noun, plural jum·bos.
- a forestaysail having a boom (jumbo boom) along its foot, used especially on schooners.
- a sail used in place of a course on a square-rigged ship, having the form of an isosceles triangle set apex downward.
- a narrow triangular sail set point downward in place of a foresail on a topsail schooner.
Origin of jumbo
Examples from the Web for jumbo
As the driver bios appeared on the jumbo screen, I flashed a toothy grin after noticing that two of them were women.The Moms of Monster Jam Drive Trucks, Buck Macho Culture|Eliza Krigman|November 22, 2014|DAILY BEAST
They're always trying to upsell you on that jumbo popcorn bucket at the movies.‘Catching Fire’ Review: Bigger, More Polished, and Just Another Popcorn Flick|Kevin Fallon|November 14, 2013|DAILY BEAST
This was appropriate because just like her jumbo soda, her twenty minute speech was filled with empty calories.
On a jumbo screen at his election headquarters in Tampa was a huge sign screaming, “46 States to Go.”
The likely delivery method for the electronic elements of this attack would be an unmanned aerial vehicle the size of a jumbo jet.Israel's Secret Iran Attack Plan: Electronic Warfare|Eli Lake|November 16, 2011|DAILY BEAST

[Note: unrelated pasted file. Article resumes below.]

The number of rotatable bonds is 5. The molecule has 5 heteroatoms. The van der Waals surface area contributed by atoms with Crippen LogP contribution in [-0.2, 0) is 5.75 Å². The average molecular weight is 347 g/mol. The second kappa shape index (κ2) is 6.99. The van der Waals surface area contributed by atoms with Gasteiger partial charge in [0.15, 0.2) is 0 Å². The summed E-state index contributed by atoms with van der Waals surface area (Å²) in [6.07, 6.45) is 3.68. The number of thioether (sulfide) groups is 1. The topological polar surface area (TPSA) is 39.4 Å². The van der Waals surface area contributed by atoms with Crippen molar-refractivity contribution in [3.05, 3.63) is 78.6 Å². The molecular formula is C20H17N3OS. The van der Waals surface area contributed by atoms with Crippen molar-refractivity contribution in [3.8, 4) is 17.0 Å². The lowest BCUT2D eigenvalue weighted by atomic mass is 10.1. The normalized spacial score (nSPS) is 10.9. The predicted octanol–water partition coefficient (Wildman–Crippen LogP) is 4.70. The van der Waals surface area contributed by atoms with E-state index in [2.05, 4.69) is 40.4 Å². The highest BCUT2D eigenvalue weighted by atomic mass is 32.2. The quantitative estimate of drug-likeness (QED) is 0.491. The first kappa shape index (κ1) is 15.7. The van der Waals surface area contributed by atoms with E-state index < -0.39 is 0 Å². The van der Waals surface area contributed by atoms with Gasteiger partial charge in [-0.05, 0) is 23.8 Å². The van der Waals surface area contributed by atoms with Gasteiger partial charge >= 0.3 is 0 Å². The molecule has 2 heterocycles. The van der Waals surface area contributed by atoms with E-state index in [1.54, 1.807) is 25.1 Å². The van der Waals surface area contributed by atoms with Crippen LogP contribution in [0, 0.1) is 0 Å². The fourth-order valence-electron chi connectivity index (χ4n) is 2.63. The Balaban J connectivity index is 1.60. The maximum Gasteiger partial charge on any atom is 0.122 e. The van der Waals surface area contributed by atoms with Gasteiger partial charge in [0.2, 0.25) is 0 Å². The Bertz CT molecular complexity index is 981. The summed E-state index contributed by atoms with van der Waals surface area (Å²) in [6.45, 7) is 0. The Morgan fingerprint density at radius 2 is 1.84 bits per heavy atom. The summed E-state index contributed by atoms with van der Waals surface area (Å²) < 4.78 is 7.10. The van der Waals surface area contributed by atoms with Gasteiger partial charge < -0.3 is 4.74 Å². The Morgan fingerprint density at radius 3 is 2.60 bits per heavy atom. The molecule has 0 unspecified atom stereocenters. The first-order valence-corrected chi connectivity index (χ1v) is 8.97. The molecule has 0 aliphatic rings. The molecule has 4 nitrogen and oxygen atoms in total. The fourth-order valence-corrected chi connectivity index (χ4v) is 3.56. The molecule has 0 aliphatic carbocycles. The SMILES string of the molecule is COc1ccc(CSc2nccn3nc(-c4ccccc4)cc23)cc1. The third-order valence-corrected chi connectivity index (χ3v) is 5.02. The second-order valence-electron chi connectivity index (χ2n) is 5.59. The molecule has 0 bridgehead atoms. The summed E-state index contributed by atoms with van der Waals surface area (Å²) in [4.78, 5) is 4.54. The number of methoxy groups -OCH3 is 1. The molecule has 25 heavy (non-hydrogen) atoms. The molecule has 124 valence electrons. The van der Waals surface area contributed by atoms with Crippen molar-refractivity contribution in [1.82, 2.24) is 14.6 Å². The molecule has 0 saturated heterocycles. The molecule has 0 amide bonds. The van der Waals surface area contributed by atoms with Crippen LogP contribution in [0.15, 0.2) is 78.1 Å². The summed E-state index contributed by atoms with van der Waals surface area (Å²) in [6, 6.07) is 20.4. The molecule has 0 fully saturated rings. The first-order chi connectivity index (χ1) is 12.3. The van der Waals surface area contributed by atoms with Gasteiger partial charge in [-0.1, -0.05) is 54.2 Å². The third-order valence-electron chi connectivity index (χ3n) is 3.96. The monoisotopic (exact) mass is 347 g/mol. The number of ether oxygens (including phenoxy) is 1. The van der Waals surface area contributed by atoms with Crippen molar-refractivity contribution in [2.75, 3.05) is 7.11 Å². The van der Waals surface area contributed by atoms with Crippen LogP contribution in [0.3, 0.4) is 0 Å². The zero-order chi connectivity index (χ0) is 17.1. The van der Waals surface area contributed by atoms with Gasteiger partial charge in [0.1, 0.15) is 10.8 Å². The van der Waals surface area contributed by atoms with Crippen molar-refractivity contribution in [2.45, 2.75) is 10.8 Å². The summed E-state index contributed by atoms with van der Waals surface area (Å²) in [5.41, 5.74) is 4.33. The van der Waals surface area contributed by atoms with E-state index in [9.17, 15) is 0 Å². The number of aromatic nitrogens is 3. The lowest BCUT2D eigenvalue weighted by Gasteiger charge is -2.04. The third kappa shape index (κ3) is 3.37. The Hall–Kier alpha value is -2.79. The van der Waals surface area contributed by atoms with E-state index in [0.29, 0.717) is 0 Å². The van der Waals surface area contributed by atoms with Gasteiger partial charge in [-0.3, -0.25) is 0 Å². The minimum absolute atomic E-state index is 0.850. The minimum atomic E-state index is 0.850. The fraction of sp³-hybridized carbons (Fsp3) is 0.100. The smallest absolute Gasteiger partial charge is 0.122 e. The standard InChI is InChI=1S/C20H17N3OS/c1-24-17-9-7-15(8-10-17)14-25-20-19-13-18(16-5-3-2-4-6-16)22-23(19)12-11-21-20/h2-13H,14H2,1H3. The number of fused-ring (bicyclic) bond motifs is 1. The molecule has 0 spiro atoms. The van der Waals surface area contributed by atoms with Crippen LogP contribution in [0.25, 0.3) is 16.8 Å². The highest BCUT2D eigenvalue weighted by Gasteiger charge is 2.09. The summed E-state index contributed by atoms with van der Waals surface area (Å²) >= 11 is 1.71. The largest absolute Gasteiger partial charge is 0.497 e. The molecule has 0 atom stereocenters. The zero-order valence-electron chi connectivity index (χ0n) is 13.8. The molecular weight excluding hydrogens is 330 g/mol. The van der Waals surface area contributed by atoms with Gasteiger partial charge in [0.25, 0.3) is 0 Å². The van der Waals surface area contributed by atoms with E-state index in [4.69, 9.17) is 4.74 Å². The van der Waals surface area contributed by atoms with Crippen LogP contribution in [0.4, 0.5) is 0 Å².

Later in the morning we heard from Jumbo, who had returned from Noreuil, the full history of the weary trek in the blizzard.A Company of Tanks|W. H. L. Watson
Rob was roughly jerked to his feet and then, for the first time, became aware of Jumbo.
Fat Jack Dodd was in his glory; "Jumbo" was in the seventh heaven of bliss.The Pit Town Coronet, Volume I (of 3)|Charles James Wills
Jumbo pinned Wadley's arms by the elbows to prevent him from drawing a revolver.Oh, You Tex!|William Macleod Raine
“Do be quiet, Jumbo,” exclaimed Rob, as the inevitable protest came into evidence.
British Dictionary definitions for jumbo
noun plural -bos
- a very large person or thing
- (as modifier)a jumbo box of detergent
Word Origin for jumbo
Word Origin and History for jumbo
"very large, unusually large for its type," 1882, a reference to Jumbo, name of the London Zoo's huge elephant (acquired from France, said to have been captured as a baby in Abyssinia in 1861), sold February 1882 to U.S. circus showman P.T. Barnum amid great excitement in America and great outcry in England, both fanned by Barnum. The name is perhaps from slang jumbo "clumsy, unwieldy fellow" (1823), which itself is possibly from a word for "elephant" in a West African language (cf. Kongo nzamba).
"I tell you conscientiously that no idea of the immensity of the animal can be formed. It is a fact that he is simply beyond comparison. The largest elephants I ever saw are mere dwarfs by the side of Jumbo." [P.T. Barnum, interview, "Philadelphia Press," April 22, 1882]
As a product size, by 1886 (cigars). Jumbo jet attested by 1964.